In July 2015 the Constitutional Court of Bosnia and Herzegovina fully accepted the reasoning of the domestic courts, finding in particular that fining Mr Hamidović for contempt of court had been lawful and did not breach his right to manifest his religion.
Complaints, procedure and composition of the Court
Relying on Articles 9 (freedom of religion) and 14 (prohibition of discrimination), Mr Hamidović complained in particular that punishing him for contempt of court had been disproportionate.
The application was lodged with the European Court of Human Rights on 6 November 2015.
Judgment was given by a Chamber of seven judges, composed as follows:
- Ganna Yudkivska (Ukraine), President,
- Vincent A. De Gaetano (Malta),
- Faris Vehabović (Bosnia and Herzegovina),
- Egidijus Kūris (Lithuania),
- Carlo Ranzoni (Liechtenstein),
- Marko Bošnjak (Slovenia),
- Péter Paczolay (Hungary),
- and also Andrea Tamietti, Deputy Section Registrar.
Decision of the Court
First, the Court emphasised the fundamentally subsidiary role of the Convention mechanism, recalling that the national authorities were in principle better placed to evaluate local needs and conditions, especially where the relationship between State and religions were at stake. Therefore, the State should in general be given considerable room for manoeuvre (“wide margin of appreciation”) in deciding whether and to what extent limiting the right to manifest one’s religion was necessary.
However, Mr Hamidović’s case had to be distinguished from cases concerning the wearing of religious symbols and clothing at the workplace, notably by public officials. Public officials, unlike private citizens such as Mr Hamidović, could be put under a duty of discretion, neutrality and impartiality, including a duty not to wear religious symbols and clothing while exercising official authority.
Furthermore, the Court saw no reason to doubt that Mr Hamidović’s refusal had been inspired by anything other than his sincere religious belief that he had to wear his skullcap at all times, without any hidden agenda to make a mockery of the trial, incite others to reject secular and democratic values or cause a disturbance. Indeed, unlike other members of his religious group during the trial, he had appeared before the court when summoned and had stood up when requested, thereby clearly submitting to the laws and courts of the country. There was moreover nothing to indicate that he had been disrespectful.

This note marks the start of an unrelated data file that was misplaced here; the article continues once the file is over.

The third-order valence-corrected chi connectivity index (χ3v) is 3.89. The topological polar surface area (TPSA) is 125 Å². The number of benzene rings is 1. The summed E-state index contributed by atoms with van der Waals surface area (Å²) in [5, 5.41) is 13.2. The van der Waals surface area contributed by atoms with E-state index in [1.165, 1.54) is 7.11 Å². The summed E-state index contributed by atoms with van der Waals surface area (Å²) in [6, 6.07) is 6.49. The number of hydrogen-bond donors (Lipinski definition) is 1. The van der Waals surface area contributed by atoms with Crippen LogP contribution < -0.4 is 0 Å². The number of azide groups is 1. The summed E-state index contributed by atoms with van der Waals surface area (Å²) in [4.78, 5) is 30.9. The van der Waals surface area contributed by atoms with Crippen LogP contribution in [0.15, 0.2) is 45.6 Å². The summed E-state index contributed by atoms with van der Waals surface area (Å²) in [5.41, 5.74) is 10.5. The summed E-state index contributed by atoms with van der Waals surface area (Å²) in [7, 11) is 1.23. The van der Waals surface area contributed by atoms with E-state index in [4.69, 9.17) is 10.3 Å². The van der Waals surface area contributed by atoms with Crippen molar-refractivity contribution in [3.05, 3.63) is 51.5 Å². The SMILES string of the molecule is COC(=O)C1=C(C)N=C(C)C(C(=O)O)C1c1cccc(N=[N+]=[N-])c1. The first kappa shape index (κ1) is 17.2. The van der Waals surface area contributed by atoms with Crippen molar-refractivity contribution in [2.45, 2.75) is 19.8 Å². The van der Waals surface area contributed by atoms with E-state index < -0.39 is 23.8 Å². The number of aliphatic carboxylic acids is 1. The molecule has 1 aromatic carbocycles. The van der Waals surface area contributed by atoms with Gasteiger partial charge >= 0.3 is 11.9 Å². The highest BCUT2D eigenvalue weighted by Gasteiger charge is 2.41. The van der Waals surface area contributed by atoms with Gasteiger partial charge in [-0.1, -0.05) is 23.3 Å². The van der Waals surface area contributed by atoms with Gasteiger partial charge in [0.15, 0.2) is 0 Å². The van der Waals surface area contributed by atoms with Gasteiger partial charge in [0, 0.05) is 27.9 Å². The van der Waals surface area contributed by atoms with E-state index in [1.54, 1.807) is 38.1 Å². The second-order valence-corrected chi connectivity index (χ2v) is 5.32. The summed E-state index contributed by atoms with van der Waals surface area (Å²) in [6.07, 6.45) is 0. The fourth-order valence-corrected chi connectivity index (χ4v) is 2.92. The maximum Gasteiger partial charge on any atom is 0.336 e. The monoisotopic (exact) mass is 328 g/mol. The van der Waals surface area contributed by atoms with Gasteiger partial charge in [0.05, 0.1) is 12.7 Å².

In those circumstances, the Court found that Mr Hamidović’s punishment for contempt of court on the sole ground that he had refused to remove his skullcap had not been necessary in a democratic society. The domestic authorities had therefore exceeded the “wide margin of appreciation” afforded to them, in violation of Mr Hamidović’s fundamental right under Article 9 of the Convention to manifest his religion.
The Court further found that there was no need to examine the case also from the standpoint of Article 14 of the Convention.
- Just satisfaction (Article 41): The Court held that Bosnia and Herzegovina was to pay the applicant € 4,500 in respect of non-pecuniary damage.
Judges De Gaetano and Bošnjak expressed concurring opinions and Judge Ranzoni expressed a dissenting opinion. These opinions are annexed to the judgment.
Press release ECHR 375 (2017) 05/12/2017